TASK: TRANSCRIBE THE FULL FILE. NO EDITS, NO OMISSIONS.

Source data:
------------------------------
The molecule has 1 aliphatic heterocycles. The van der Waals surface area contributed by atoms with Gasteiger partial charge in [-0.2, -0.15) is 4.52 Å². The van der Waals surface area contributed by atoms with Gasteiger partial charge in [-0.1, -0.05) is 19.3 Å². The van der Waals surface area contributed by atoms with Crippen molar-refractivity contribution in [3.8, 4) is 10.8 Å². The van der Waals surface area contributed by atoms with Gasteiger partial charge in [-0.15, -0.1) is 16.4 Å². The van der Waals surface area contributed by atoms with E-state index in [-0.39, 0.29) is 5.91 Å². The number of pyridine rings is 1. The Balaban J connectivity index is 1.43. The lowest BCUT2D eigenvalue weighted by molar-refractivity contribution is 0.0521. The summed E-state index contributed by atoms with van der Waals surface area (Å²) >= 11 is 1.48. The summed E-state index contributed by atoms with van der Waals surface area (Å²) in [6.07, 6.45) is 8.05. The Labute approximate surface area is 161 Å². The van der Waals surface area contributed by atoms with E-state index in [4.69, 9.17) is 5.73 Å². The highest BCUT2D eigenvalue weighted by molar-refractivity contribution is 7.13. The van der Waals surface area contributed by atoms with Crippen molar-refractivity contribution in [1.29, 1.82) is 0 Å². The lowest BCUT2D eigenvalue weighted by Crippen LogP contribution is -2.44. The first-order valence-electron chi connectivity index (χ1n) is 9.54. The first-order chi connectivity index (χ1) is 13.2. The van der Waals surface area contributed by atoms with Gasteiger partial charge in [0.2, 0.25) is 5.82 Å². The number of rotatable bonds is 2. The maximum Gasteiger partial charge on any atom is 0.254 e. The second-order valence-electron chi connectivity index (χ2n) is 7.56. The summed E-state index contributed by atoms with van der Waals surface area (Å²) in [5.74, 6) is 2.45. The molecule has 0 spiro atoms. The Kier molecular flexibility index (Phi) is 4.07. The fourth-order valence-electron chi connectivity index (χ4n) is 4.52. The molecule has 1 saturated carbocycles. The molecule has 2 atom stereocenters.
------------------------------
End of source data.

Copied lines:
The molecule has 1 aliphatic heterocycles. The van der Waals surface area contributed by atoms with Gasteiger partial charge in [-0.2, -0.15) is 4.52 Å². The van der Waals surface area contributed by atoms with Gasteiger partial charge in [-0.1, -0.05) is 19.3 Å². The van der Waals surface area contributed by atoms with Crippen molar-refractivity contribution in [3.8, 4) is 10.8 Å². The van der Waals surface area contributed by atoms with Gasteiger partial charge in [-0.15, -0.1) is 16.4 Å². The van der Waals surface area contributed by atoms with E-state index in [-0.39, 0.29) is 5.91 Å². The number of pyridine rings is 1. The Balaban J connectivity index is 1.43. The lowest BCUT2D eigenvalue weighted by molar-refractivity contribution is 0.0521. The summed E-state index contributed by atoms with van der Waals surface area (Å²) >= 11 is 1.48. The summed E-state index contributed by atoms with van der Waals surface area (Å²) in [6.07, 6.45) is 8.05. The Labute approximate surface area is 161 Å². The van der Waals surface area contributed by atoms with E-state index in [4.69, 9.17) is 5.73 Å². The highest BCUT2D eigenvalue weighted by molar-refractivity contribution is 7.13. The van der Waals surface area contributed by atoms with Crippen molar-refractivity contribution in [1.29, 1.82) is 0 Å². The lowest BCUT2D eigenvalue weighted by Crippen LogP contribution is -2.44. The first-order valence-electron chi connectivity index (χ1n) is 9.54. The first-order chi connectivity index (χ1) is 13.2. The van der Waals surface area contributed by atoms with Gasteiger partial charge in [0.2, 0.25) is 5.82 Å². The number of rotatable bonds is 2. The maximum Gasteiger partial charge on any atom is 0.254 e. The second-order valence-electron chi connectivity index (χ2n) is 7.56. The summed E-state index contributed by atoms with van der Waals surface area (Å²) in [5.74, 6) is 2.45. The molecule has 0 spiro atoms. The Kier molecular flexibility index (Phi) is 4.07. The fourth-order valence-electron chi connectivity index (χ4n) is 4.52. The molecule has 1 saturated carbocycles. The molecule has 2 atom stereocenters.